Alternatives... to the Truth
By Nik Barry-Shaw, researcher and activist, Haiti Action
(See also "Exposing the Big Lie of 'Operation Baghdad.')
The director of communications for Alternatives, a "progressive" Québec-based "non-governmental international solidarity organization" funded by the government’s Canadian International Development Agency, had a front page article in its magazine, Journal Alternatives, that was inserted in Le Devoir in July 2005. François L’Écuyer’s article was a shameful parody of journalism filled with unsubstantiated assertions, anonymous sources and anecdotes masquerading as hard evidence.
Chief among L’Écuyer transgressions was his claim that "chimères, gangs loyal to and armed by President Aristide" [see "Epithets without Borders" and "What does Chimère Really Mean?"] launched a campaign to destabilize the country called "Operation Baghdad" in order to derail elections planned for late 2005. Deposed Haitian President Jean Bertrand Aristide, L’Écuyer says, is profiting politically from the violence afflicting Haiti, while other sectors benefit from the chaos financially.
L’Écuyer’s analysis of the situation in Haiti bears a disturbing resemblance to the propaganda disseminated by high-level U.S. and Canadian government officials. One week before L’Écuyer’s article appeared, Roger Nor-iega, the U.S. Assistant Secretary of State for Western Hemisphere Affairs, gave a similar account, saying:
"Aristide and his camp are singularly responsible for most of the violence and for the concerted nature of the violence" (Miami Herald, June 24, 2005).
Like L’Écuyer, Noriega argued that while some "opportunistic criminal organizations" engaged in kidnappings and other crimes, "Aristide and his gangs are playing a central role in generating violence, and trying to sow insecurity," in a desperate "last stand to terrorize the Haitian people and deny them good government."
L’Écuyer uncritically repeats the "Operation Baghdad" fiction that was spun by the Haitian elite to justify increased repression of the poor. The label "Operation Baghdad" was concocted by Jean-Claude Bajeux, a member of an anti-Aristide political party, and repeated incessantly by the interim government and the international press.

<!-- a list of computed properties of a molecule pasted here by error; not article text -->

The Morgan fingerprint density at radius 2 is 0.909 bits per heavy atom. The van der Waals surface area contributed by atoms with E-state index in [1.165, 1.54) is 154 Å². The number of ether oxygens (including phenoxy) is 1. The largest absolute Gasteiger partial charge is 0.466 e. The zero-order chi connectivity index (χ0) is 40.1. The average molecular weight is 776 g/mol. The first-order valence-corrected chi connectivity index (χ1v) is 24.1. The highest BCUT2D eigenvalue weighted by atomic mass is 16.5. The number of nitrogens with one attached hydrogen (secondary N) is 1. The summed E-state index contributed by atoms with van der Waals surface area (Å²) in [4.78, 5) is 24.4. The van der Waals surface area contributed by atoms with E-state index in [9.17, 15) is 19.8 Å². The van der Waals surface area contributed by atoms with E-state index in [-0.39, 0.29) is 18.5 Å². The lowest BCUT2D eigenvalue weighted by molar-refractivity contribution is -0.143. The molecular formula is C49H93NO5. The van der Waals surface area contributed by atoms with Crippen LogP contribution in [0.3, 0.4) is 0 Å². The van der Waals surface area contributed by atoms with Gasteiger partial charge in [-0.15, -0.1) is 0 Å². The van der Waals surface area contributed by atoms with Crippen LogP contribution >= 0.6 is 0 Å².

Source: Excerpt, "Alternatives... to what?" ZNet, August 17, 2005.
Alternatives... to Democracy
By Richard Sanders
The Journal Alternatives played up the propaganda stories about "Operation Baghdad" at least five times during the two years of Haiti’s coup-imposed regime.1 Three of these references were in articles by the organization’s communications director, François L’Écuyer. In one, he uses incredible hyperbole to refer to "Operation Baghdad" as a "criminal operation [that] has cost the lives of over 600 people." Then, L’Écuyer notes that
"many sectors of Haitian society as well as the international community despair at witnessing the derailing of the current democratic transition."2 (Emphasis added.)
This article appeared midway through the reign of a totally undemocratic regime that had taken control following the kidnapping and forced exile of President Aristide and the unconstitutional dismissal of all levels of Haiti elected government, including some 7,000 elected officials. L’Ecuyer’s telling characterization of this coup-empowered dictatorship as "the current democratic transition," speaks volumes about his organizations’ complete betrayal not only of democracy, but of truth as well.
1. Journal Alternatives’ articles include: Tania Vachon, "Les victimes politiques de Jeanne," October 19, 2004.
François L’Écuyer, "Deepening crisis in Haïti," June 9, 2005.
François L’Écuyer, "Militarisation de la paix en Haïti," June 29, 2005.
François L’Écuyer, "Le débat qui divise la gauche," October 17, 2005.
"Repères, Haïti," June 26, 2005.
2.. L’Écuyer, June 9, 2005. Op. cit.
The above article is from Press for Conversion! magazine, Issue
#63 (November 2008)
Previous issues of this
Coalition to Oppose the Arms Trade publication include:
#62 "Putting the Aid in Aiding and Abetting:
CIDA's Agents of Regime Change in Haiti's 2004 Coup"
#61 "CIDA's Key Role in Haiti's 2004 Coup d’état:
Funding Regime Change, Dictatorship and Human Rights Atrocities, one Haitian 'NGO' at a Time"
#60 "A Very Canadian Coup d’état in Haiti:
The Top 10 Ways that Canada’s Government helped the 2004 Coup and its Reign of Terror"
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